Landlords legal rights
The legal things every landlord needs to know.
From the day your tenants move in until the day that they move out, there is help available with legal, financial and day to day issues. The lawyers at Castiglia-Rubinstein and Associates will help you avoid hassles and headaches; not to mention helping you avoid lawsuits and or settle a landlord eviction claim. Our attorneys are not only trained in handling simple real estate matters, we take care of complex landlord tenant litigation in Nassau County, Suffolk County, Queens County, Bronx, Westchester, Richmond County, Manhattan and Brooklyn Kings County New York.
This is a partial list of some of the areas that the law offices of Castiglia-Rubinstein and associates helps landlords with:
- Screen and choose tenants.
- Prepare leases and rental agreements.
- Avoid discrimination charges with proper counseling.
- Hire a property manager.
- Keep up with building and property repairs and maintenance.
- Reduce the chance of personal injury lawsuits and protect assets.
- Make security deposit deductions.
- Handle broken leases and lease terminations.
- Deal with bedbugs, mold, asbestos abatement and lead paint hazards.
- Comply with laws regarding tenant privacy and disclosures.
Notice of Termination for Cause
State laws have very detailed requirements for landlords who want to end a tenancy lease agreement for cause. Each state has its own procedures as to how termination notices and eviction papers must be written and delivered to your tenant (“served”). Landlords must follow state rules and procedures exactly as required by local municipalities.
Although terminology varies somewhat from state to state, there are basically three types of termination notices that you might receive if you have violated the rental agreement or lease in some way:
- Pay Rent or Quit Notices are typically given to you when you have not paid the rent. These notices give you a few days (three to five in most states) to pay the rent or move out (“quit”).
- Cure or Quit Notices are typically given to you if you violate a term or condition of the lease or rental agreement, such as a no-pets clause or the promise to refrain from making excessive noise. Usually, you have a set amount of time in which to correct, or “cure,” the violation.
- Unconditional Quit Notices are the harshest of all. They order you to vacate the premises with no chance to pay the rent or correct a lease or rental agreement violation. In most states, unconditional quit notices are allowed only if you have:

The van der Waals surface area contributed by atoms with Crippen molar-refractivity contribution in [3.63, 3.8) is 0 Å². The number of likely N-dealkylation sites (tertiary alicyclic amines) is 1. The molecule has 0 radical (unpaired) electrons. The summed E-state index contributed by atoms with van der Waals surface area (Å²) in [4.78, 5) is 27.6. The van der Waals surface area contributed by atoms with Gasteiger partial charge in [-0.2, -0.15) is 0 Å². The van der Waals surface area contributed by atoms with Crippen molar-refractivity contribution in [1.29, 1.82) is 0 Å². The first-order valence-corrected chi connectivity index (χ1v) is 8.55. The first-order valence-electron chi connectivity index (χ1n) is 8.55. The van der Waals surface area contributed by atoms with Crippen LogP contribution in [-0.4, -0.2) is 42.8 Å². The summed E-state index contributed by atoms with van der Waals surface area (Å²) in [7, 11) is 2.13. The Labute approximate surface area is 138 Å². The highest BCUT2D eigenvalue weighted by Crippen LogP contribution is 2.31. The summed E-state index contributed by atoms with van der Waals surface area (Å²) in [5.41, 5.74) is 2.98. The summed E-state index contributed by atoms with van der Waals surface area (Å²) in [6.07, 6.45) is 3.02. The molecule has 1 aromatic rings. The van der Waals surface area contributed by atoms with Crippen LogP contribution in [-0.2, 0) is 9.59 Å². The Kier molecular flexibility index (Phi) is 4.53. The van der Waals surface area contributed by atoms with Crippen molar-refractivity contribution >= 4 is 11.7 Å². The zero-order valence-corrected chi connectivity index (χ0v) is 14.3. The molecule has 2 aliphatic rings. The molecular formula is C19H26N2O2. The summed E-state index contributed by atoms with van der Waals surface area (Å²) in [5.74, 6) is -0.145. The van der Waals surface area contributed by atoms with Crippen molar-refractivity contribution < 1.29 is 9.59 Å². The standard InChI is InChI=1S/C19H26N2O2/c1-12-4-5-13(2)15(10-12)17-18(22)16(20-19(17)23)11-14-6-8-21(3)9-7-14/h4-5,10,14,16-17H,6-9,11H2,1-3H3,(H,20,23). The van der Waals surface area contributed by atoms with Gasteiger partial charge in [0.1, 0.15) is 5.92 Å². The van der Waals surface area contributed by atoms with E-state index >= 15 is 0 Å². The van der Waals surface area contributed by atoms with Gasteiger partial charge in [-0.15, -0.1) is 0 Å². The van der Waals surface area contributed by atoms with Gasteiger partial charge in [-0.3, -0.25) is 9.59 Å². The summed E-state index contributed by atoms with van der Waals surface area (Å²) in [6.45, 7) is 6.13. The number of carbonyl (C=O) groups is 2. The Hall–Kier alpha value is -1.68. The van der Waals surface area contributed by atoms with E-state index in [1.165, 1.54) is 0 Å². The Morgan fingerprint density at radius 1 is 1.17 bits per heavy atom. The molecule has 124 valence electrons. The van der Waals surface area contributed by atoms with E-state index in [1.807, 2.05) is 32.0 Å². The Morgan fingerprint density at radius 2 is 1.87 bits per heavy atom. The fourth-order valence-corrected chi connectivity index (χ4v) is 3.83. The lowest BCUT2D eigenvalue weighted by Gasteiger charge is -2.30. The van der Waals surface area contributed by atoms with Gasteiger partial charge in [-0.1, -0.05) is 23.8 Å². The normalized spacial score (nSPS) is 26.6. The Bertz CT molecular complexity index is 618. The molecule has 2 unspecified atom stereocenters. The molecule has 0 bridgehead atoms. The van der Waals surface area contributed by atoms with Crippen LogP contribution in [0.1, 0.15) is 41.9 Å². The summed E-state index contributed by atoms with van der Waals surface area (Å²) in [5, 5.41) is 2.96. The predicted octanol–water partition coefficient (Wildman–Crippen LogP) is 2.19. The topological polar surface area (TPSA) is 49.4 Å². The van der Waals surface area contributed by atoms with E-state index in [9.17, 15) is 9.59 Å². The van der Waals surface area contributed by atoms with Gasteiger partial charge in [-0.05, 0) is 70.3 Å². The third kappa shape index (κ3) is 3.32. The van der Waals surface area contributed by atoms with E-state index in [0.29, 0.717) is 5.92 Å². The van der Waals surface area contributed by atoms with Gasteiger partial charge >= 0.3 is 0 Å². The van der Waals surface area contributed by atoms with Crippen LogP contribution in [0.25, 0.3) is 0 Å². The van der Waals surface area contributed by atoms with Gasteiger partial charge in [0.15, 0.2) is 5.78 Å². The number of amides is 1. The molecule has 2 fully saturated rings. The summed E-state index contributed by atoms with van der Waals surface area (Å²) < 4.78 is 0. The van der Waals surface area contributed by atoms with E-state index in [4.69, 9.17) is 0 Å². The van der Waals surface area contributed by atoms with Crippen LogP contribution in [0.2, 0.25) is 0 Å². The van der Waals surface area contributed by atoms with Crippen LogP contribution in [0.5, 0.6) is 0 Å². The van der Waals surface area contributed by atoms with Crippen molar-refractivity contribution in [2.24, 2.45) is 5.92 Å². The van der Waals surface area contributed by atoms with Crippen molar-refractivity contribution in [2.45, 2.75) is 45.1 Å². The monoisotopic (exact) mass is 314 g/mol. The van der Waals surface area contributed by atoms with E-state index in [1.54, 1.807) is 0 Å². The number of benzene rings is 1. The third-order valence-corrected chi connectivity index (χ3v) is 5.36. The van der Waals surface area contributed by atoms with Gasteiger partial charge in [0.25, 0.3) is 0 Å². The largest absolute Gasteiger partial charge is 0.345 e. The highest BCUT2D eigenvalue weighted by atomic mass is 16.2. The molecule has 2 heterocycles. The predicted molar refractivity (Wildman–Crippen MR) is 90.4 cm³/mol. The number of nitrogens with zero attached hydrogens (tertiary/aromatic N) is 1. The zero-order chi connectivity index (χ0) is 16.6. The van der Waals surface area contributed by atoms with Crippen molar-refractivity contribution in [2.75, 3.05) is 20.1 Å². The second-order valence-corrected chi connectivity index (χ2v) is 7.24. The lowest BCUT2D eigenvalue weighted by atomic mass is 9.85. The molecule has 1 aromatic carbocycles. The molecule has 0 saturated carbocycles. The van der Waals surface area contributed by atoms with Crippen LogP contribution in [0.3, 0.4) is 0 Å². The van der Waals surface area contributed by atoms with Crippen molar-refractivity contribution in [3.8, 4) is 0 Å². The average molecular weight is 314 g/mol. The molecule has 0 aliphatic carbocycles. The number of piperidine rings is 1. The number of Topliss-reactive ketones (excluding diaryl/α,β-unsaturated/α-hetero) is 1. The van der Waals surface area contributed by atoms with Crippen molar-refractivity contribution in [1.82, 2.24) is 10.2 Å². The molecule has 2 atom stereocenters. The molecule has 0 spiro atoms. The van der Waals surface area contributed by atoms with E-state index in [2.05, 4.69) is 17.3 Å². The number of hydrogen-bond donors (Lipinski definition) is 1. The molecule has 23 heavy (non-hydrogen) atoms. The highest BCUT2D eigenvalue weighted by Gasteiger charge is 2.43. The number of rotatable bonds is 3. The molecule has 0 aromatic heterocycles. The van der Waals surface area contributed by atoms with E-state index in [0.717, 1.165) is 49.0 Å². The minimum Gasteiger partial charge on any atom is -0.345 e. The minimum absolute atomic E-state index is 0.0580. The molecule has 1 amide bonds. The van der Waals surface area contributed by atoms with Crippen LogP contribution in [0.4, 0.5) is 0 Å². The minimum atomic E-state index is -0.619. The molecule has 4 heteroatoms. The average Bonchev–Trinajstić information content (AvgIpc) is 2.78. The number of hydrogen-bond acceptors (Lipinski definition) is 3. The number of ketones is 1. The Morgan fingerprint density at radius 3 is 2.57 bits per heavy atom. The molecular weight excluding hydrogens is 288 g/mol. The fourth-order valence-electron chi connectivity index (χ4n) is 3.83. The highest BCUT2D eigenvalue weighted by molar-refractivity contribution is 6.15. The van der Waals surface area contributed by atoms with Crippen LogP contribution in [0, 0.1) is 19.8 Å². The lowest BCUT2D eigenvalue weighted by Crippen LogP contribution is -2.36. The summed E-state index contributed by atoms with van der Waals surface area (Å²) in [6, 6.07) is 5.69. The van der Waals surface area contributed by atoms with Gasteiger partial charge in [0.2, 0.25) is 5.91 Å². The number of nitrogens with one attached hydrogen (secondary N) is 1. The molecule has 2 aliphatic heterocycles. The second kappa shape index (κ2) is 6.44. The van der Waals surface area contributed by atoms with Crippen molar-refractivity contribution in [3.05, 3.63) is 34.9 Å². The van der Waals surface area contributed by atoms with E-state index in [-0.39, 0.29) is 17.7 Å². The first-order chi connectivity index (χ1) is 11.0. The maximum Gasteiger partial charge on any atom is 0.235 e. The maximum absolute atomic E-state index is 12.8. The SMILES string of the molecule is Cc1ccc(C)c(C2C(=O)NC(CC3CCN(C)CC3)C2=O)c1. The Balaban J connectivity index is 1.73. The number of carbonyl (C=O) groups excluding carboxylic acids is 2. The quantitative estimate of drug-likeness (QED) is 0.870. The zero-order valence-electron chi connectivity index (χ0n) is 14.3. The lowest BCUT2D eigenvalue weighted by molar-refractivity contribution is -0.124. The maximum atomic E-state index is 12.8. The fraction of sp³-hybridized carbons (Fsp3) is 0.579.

- repeatedly violated a significant lease or rental agreement clause
- been late with the rent on more than one occasion
- seriously damaged the premises, or
- engaged in serious illegal activity, such as drug dealing on the premises.
Notice of Termination Without Cause
Even if your tenant has not violated your rental agreement and has not been late on paying rent; a landlord can usually ask you to move out at any time (assuming that you don’t have a fixed term lease) as long as the landlord gives you the proper required notice period.
A “30 Day Notice to Vacate” or a “60 Day Notice to Vacate” to terminate a tenancy can be used in most states when the landlord does not have a reason to end the tenancy. The length of the required notice can be slightly longer or shorter in some states.
There are some exceptions for eviction without cause as is the case with dealing with rent control. Many rent control cities, however, go beyond state and local laws that may require the landlord to prove a legally recognized reason for termination. These laws are known as “just cause eviction protection.” Tenants only in the states of New Jersey and New Hampshire are protected by just cause eviction protection.
Following the tenants receipt of you serving a tenant with a termination notice; if your tenant hasn’t moved out or fixed the lease or rental agreement violation, the landlord must properly serve you with a “summons and complaint for eviction” in order to proceed with the eviction action.
We are dedicated to your success so contact us. Speak with one of our knowledgeable Long Island landlord real estate litigation, landlord tenant eviction and litigation attorneys today from wherever you are in New York in Nassau and Suffolk, Brooklyn, Kings and Queens Counties, on Long Island and all New York City boroughs including Bronx, Westchester, Richmond County, and Manhattan.
Call 631-465-0444 today.
If you’re a landlord and want more information on landlord tenant evictions, call the law office of Castiglia-Rubinstein & Associates today at 631-465-0444.
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